Architectural historian Diane Favro and her team of researchers at UCLA work to create 3D digital models of ancient Rome and other historical locales. These models afford the viewer an unprecedented sense of “being there.” But what kind of historical knowledge can we gain from them, and how does such knowledge compare with that obtained through conventional historical research? Favro discusses the shifting, provocative future of digital histories.
Diane Favro is a professor of Architecture and Urban Design at UCLA. Her research focuses on the urbanism of ancient Rome, archaeological historiography, women in architecture, and the pedagogy of architectural history. Her publications include Streets: Critical Perspectives on Public Space (University of California Press, 1994; revised in Turkish 2007), The Urban Image of Augustan Rome (Cambridge University Press, 1996), and numerous writings on ancient urban issues including architectural laws, ritual processions, construction traffic, and digital humanities. She is Director of the Experiential Technologies Center, which creates real-time digital models of historic environments and promotes humanities research using new technologies. Professor Favro is currently the Executive Director of Research for the UCLA School of the Arts and Architecture and previously served as President of the national Society of Architectural Historians.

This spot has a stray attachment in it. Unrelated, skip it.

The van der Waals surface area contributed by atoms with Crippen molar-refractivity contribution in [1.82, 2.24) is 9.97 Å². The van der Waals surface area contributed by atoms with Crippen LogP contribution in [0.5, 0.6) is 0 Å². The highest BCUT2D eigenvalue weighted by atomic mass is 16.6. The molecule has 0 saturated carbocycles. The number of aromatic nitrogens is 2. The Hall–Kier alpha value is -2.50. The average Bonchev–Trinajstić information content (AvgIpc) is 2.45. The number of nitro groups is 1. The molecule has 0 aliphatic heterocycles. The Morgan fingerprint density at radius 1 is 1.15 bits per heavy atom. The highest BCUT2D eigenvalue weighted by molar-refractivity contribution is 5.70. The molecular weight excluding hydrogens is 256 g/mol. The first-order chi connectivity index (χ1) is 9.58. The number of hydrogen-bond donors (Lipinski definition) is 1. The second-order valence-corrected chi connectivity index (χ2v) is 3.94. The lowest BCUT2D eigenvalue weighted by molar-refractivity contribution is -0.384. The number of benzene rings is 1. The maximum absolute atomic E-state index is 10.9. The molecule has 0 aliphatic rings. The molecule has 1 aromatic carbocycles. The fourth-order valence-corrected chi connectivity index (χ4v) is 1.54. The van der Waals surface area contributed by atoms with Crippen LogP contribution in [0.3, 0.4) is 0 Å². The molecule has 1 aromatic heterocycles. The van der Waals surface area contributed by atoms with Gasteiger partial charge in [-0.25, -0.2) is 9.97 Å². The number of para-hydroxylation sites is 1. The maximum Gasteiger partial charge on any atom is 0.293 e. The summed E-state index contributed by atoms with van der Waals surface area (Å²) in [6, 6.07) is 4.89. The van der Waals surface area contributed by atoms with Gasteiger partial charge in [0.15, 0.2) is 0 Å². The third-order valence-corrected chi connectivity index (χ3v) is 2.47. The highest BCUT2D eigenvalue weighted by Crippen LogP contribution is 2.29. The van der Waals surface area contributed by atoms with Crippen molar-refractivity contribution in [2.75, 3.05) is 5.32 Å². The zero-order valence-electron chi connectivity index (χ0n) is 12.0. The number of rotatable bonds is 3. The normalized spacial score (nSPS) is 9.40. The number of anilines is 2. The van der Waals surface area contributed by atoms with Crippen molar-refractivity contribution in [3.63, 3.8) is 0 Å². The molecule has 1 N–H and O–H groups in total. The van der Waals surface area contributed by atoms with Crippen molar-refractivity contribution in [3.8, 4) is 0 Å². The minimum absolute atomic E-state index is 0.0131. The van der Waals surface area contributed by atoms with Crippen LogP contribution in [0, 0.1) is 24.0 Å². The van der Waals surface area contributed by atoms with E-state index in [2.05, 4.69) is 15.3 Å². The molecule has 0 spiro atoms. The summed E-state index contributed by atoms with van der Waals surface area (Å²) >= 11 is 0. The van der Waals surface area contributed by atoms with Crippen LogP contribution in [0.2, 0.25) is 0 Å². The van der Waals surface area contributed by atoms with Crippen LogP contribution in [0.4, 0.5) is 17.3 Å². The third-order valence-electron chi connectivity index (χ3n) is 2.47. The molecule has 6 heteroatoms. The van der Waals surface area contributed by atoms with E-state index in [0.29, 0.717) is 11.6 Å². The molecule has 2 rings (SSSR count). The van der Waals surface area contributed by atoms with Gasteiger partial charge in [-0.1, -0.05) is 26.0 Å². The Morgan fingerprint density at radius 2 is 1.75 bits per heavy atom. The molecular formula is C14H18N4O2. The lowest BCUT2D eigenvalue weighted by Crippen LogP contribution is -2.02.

Professor of Architecture and Urban Design
Director, Experiential Technologies Center